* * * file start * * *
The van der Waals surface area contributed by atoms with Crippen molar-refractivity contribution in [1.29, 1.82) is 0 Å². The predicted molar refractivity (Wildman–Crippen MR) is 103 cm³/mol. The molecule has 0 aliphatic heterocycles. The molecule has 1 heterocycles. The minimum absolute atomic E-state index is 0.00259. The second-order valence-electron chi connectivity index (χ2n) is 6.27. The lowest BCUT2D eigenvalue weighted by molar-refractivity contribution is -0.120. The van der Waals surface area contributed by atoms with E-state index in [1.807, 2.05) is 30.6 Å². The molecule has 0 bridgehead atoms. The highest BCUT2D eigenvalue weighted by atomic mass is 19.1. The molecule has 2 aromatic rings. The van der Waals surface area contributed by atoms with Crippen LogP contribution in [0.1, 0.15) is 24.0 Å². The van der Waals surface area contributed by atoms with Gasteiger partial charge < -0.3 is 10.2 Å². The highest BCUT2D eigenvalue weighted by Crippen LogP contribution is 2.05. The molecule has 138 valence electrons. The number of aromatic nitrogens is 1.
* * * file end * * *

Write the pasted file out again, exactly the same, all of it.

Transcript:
The van der Waals surface area contributed by atoms with Crippen molar-refractivity contribution in [1.29, 1.82) is 0 Å². The predicted molar refractivity (Wildman–Crippen MR) is 103 cm³/mol. The molecule has 0 aliphatic heterocycles. The molecule has 1 heterocycles. The minimum absolute atomic E-state index is 0.00259. The second-order valence-electron chi connectivity index (χ2n) is 6.27. The lowest BCUT2D eigenvalue weighted by molar-refractivity contribution is -0.120. The van der Waals surface area contributed by atoms with E-state index in [1.807, 2.05) is 30.6 Å². The molecule has 0 bridgehead atoms. The highest BCUT2D eigenvalue weighted by atomic mass is 19.1. The molecule has 2 aromatic rings. The van der Waals surface area contributed by atoms with Crippen LogP contribution in [0.1, 0.15) is 24.0 Å². The van der Waals surface area contributed by atoms with Gasteiger partial charge < -0.3 is 10.2 Å². The highest BCUT2D eigenvalue weighted by Crippen LogP contribution is 2.05. The molecule has 138 valence electrons. The number of aromatic nitrogens is 1.